made up of Wordsworth poems, “I knew that my program would not have a very warm welcome, but I was so tired of all the dark, nihilistic, modern material that is currently on the circuit that I decided to hearken back to something classic and worthwhile.” This year Ealey has taken a piece out that centers on The Raven, and incorporates parodies of the famous poem, including clips from The Simpsons. Ealey won third place in Poetry at Marietta College. Being the different voice in a room full of repetition can be a great advantage, as freshman Andrea Gillette discovered at a tournament at Bowling Green State University. During an impromptu speaking round, in which the competitors are given a quote and seven minutes to plan and deliver a speech agreeing or disagreeing with the quote while using examples, Gillette pulled from sources well outside the scope of her competitors’ speeches. While citing Victor Hugo, Gillette managed to procure a first place victory in Novice Impromptu Speaking. Not only were her arguments different from her fellow forensicators, but they were stronger. Hillsdale’s fostering of a classical foundation gives its forensics students an advantage when they are quickly searching for solid examples for their speeches. Hillsdale Forensics students stand their ground on the forensics circuit. For every ballot that comes back, claiming the material is too old-fashioned and irrelevant, there is a smiling, if somewhat frustrated Hillsdale student, who knows they have done their part to help others gain an understanding of the classics, despite opposition. The Founders would be so proud.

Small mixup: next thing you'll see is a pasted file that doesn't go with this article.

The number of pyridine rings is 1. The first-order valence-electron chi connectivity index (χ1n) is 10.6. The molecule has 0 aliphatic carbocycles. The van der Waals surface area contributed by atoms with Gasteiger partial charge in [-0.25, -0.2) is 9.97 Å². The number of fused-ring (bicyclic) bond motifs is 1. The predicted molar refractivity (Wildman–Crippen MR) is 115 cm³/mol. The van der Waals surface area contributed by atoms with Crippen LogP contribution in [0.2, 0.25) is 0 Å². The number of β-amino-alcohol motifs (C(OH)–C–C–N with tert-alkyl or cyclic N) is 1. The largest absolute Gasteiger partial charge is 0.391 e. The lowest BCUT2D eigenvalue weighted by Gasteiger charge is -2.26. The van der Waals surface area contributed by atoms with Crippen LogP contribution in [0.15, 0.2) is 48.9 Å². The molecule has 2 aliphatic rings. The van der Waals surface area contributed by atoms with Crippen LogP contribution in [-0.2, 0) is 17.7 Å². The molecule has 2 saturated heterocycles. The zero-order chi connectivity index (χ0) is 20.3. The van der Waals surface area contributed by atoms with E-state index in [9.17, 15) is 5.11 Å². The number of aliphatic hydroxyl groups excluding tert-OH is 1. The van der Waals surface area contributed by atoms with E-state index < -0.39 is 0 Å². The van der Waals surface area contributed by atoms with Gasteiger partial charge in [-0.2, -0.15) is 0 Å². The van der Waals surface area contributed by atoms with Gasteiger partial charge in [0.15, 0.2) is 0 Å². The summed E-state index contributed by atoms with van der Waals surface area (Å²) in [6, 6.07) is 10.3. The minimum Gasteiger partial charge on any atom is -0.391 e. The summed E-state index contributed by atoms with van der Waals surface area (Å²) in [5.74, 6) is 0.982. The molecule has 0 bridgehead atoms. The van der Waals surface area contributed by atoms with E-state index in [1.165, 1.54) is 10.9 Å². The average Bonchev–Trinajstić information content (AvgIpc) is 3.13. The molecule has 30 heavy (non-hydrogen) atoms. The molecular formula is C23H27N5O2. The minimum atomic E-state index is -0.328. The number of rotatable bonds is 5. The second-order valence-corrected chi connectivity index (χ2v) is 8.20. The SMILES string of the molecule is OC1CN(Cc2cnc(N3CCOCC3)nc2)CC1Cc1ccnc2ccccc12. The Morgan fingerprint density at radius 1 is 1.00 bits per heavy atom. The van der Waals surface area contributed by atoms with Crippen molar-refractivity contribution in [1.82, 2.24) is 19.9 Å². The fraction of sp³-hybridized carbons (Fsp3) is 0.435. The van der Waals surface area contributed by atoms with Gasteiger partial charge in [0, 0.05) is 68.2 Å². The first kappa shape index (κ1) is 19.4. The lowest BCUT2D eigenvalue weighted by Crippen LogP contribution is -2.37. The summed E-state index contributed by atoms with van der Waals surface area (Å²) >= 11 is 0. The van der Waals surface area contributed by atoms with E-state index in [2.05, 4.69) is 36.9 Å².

The March for Life is an annual pro-life rally protesting abortion. It is held in Washington In today’s culture, it is important for the young D.C. on January 22, the anniversary of the people of America to use their energy, spirit, U.S. Supreme Court’s Roe v. Wade decision, and love in order to affect change for the good. originally ruled in 1973. Every year, thousands The pro-life movement needs the youthful of Americans come to fight for life. It is the most enthusiasm of this generation. The Hillsdale attended annual march on Washington. ProCollege Students lifers march down for Life (SFL) Constitution proudly accept Ave, in the the challenge heart of D.C., to change our holding signs, culture for the chanting, singing, good. Hillsdale and praying SFL aims to be peacefully. engaged in the Various pro-life “frontlines” of organizations the battle for hold events life. We choose before and after to do so by the March. participating The Catholic in sidewalk Archdiocese of counseling and Washington hosts the annual March Photo Courtsey of Students for Life a youth rally and for Life. mass every year Despite at the Verizon knowing the power of prayer and peaceful Center and at the Basilica of the National Shrine protest, the feeling of helplessness is of the Immaculate Conception, attended by overwhelming. Hillsdale SFL participates in approximately 20,000 people. For many people, sidewalk counseling in Ann Arbor about once the March for Life is an annual pilgrimage that a month. Two trained counselors approach they make to stand up and fight for voiceless women in cars and explain charitably and and vulnerable Americans. Hillsdale SFL has gently that there is another choice, the choice attended the last three marches. Every year our of life. The other participants prayerfully stand group of students increases in numbers. This on the sidewalk, holding signs that read “Life year we tripled our number of students from last is Beautiful,” “Choose Life,” “We Love You,” year up to twenty-four. and the like. The members of the Hillsdale SFL truly For an hour, we pray for the babies, mothers, understand the cause that we fight for; they fathers, doctors, nurses, and all those involved understand how important it is to be involved, and affected by abortion. There are times of even if change seems out of reach, and that this discouragement and despair; however, when is the fight of our generation. One in every three a counselor makes a “save,” when a woman of our siblings, friends, classmates, and peers decides not to go through with the abortion, it has been killed by abortion. It is up to us to stop makes the sacrifice and hard times worthwhile. this American genocide, change our culture of Through sidewalk counseling, we try to touch death, and to instill and promote, within the and change the hearts of individual people. The American people, a respect and love for human setting is intimate and personal compared to the life from conception to natural death. March for Life in Washington, D.C.